It’s not possible to change the paradigm of wine appreciation. A great red Burgundy is better in every definable way than a good Chilean Sauvignon Blanc. And the culture of wine is to constantly seek something better: a more powerful Cabernet, or a more complex Pinot, or a more unique Grenache, or a better expression of the terroir of Tuscany.

But maybe you sometimes feel like I do, and if so, I want to be there for you. What we feel is valid, and we can still be oenophiles. We don’t have to give up our Wine Lover credentials if we think the following:

I love great wine. But sometimes I’d rather have a mouth rinse.

One Response

  1. Bob Henry (wine professional)

    Blake, you write: “I’m not going to tell somebody else not to have Cabernet with fish, but I personally will not.”

    Maybe you should show those somebodies this article?

    From The American Association for the Advancement of Science
    Science Now Website
    (October 22, 2009):

    “Why Fish and Red Wine Don’t Mix”


    By Phil Berardelli

    For ages, diners have been told that drinking red wine while eating seafood can produce an unpleasant fishy aftertaste. The rule of thumb has been red wine with meat, white wine with fish. But the rule is not hard and fast. Seafood can taste fine with some reds, whereas some whites can ruin the meal. What’s the common factor?

    Researchers at Mercian Corp. in Fujisawa, Japan, a division of which produces wine and spirits, decided to find out. They conducted an experiment with seven experienced wine tasters who were offered 38 varieties of red and 26 types of white. Over four sessions, the volunteers tasted the samples, along with pieces of scallops, the seafood most likely to produce the fishy effect. Then the researchers chemically analyzed the wines for a possible link to the aftertaste.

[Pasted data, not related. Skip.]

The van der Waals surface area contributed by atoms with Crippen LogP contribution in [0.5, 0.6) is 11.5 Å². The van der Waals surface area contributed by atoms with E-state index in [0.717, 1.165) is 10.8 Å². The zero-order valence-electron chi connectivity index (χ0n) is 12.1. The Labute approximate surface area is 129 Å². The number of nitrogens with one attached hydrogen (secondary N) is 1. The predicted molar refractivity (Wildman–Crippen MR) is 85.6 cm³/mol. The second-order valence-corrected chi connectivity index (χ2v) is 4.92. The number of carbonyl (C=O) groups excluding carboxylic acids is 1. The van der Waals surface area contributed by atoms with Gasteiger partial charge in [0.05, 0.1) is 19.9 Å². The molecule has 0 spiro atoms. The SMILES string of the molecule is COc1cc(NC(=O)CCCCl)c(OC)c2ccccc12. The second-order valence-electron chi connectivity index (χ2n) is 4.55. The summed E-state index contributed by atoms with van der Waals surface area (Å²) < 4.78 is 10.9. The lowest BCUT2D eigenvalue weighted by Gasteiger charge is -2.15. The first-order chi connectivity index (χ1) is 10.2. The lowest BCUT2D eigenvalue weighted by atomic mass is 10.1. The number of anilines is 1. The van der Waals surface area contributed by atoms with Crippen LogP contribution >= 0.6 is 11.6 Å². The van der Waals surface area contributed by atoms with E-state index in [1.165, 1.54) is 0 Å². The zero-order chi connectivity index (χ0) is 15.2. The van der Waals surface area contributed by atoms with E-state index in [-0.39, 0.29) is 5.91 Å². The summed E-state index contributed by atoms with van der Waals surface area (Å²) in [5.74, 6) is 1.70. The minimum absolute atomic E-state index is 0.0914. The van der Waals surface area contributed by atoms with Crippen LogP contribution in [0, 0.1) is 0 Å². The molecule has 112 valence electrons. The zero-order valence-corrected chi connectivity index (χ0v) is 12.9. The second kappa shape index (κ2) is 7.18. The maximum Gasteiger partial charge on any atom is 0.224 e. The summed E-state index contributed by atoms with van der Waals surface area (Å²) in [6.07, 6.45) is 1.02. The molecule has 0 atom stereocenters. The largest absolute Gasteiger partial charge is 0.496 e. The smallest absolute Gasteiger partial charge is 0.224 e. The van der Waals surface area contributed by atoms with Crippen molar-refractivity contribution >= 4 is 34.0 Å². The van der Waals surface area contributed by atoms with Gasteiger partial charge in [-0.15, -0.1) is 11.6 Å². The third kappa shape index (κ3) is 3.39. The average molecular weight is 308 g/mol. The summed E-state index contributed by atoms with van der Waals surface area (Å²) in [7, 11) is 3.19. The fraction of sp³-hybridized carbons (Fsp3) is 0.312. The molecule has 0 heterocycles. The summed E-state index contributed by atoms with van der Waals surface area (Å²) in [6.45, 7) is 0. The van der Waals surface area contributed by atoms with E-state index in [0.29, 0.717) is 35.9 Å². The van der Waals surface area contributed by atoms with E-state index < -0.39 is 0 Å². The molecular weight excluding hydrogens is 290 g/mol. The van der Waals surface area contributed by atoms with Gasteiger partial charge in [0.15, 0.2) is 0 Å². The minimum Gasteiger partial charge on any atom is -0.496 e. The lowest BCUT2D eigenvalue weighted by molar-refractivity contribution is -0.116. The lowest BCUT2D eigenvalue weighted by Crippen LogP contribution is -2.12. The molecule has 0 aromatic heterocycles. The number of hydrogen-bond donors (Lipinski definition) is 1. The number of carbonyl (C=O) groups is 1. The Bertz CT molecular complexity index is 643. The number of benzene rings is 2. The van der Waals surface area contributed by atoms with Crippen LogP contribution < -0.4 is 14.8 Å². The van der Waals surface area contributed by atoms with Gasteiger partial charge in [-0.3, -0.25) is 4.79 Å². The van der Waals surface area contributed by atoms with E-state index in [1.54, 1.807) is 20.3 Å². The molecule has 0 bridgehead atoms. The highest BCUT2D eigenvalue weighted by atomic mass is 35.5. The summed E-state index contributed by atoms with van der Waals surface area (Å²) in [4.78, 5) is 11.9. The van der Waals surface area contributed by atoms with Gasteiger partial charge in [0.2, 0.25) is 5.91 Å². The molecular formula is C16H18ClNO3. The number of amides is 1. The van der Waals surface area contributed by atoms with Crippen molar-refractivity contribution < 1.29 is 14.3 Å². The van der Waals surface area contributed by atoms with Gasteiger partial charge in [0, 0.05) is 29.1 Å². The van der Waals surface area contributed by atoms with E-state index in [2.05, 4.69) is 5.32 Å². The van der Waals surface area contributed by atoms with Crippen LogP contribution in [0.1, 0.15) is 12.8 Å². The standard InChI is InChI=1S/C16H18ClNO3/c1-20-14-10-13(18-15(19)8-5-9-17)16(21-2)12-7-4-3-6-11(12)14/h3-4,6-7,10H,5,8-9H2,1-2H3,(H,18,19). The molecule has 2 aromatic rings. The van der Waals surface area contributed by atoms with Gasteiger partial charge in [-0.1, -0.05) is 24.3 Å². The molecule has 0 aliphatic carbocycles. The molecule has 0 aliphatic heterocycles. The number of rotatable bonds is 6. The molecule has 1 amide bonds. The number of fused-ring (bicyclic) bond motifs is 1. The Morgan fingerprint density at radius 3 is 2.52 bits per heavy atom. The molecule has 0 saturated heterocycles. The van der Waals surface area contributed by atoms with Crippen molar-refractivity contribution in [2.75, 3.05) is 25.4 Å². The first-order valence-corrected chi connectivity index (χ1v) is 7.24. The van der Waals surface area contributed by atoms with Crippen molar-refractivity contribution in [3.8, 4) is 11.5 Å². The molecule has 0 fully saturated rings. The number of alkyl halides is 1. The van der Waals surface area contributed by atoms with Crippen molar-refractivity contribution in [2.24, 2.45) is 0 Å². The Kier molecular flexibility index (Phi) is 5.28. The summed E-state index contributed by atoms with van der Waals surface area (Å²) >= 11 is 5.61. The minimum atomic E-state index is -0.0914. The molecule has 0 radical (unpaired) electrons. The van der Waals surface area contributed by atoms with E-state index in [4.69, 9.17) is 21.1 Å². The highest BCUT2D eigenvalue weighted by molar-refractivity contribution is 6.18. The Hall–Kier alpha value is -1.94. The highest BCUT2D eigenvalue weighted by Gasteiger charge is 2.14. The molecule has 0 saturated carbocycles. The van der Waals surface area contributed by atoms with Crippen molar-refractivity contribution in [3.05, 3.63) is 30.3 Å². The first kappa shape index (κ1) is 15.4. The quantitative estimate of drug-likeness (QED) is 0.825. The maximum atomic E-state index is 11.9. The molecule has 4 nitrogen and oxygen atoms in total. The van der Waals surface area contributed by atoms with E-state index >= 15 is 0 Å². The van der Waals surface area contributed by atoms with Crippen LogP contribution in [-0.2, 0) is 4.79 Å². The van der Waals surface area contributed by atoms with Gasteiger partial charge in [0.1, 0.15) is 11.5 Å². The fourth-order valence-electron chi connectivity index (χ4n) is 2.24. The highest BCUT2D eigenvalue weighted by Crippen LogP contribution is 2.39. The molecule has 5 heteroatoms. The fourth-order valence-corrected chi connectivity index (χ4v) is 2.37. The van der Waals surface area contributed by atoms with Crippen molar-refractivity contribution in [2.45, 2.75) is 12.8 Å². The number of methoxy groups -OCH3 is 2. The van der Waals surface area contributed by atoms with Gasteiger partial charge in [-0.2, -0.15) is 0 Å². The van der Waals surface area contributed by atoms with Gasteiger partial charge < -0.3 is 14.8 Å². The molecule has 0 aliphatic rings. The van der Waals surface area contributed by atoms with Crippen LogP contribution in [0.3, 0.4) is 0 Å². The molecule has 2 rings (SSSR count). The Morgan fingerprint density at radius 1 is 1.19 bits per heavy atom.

The culprit appears to be IRON, the team reports in a recent issue of the Journal of Agricultural and Food Chemistry. When the element’s content rose above 2 milligrams per liter or so, the seafood-dining experience turned sour. The team double-checked their results by soaking pieces of dried scallops in samples of wine. Scallops dunked in vino with low iron content smelled normal, but pieces soaked in samples with high iron content reeked of fish.

    The researchers report that they haven’t yet isolated the compound in the scallops that reacts with the wine, but they suspect it’s an unsaturated fatty acid, which could be breaking down rapidly and releasing the decaying fish smell when exposed to iron. How much iron a wine contains depends on the amount in the soil where the grapes were grown, as well as other factors such as how the grapes are harvested and processed. Red wine tends to have a higher iron content, hence the admonition against mixing it with seafood.

    [Aside: arguably Italy has the highest iron content in its vineyard soil, due to volcanic activity. — Bob]

    “We were surprised in our finding,” says research chemist and lead author Takayuki Tamura, “because we thought that polyphenols or sulfur dioxide [produced] the unpleasant sensation.” These components represent a larger percentage of wine content than does iron. He explains that because iron does not “induce color change, accelerated oxidation, or cloudiness,” vintners tend to ignore its potential role as a meal-spoiler. But the new findings, he says, offer winemakers the opportunity to reconsider the downside of iron contamination.

    The paper’s science is sound, says enologist Gordon Burns of ETS Laboratories in St. Helena, California. Still, he says, there are better reasons to avoid red wine with fish: Any robust red wine, regardless of iron content, would likely overwhelm the delicate, subtle flavor of many seafood dishes. Red wine, he says, often pairs better “with a big stew or a hearty chunk of meat.”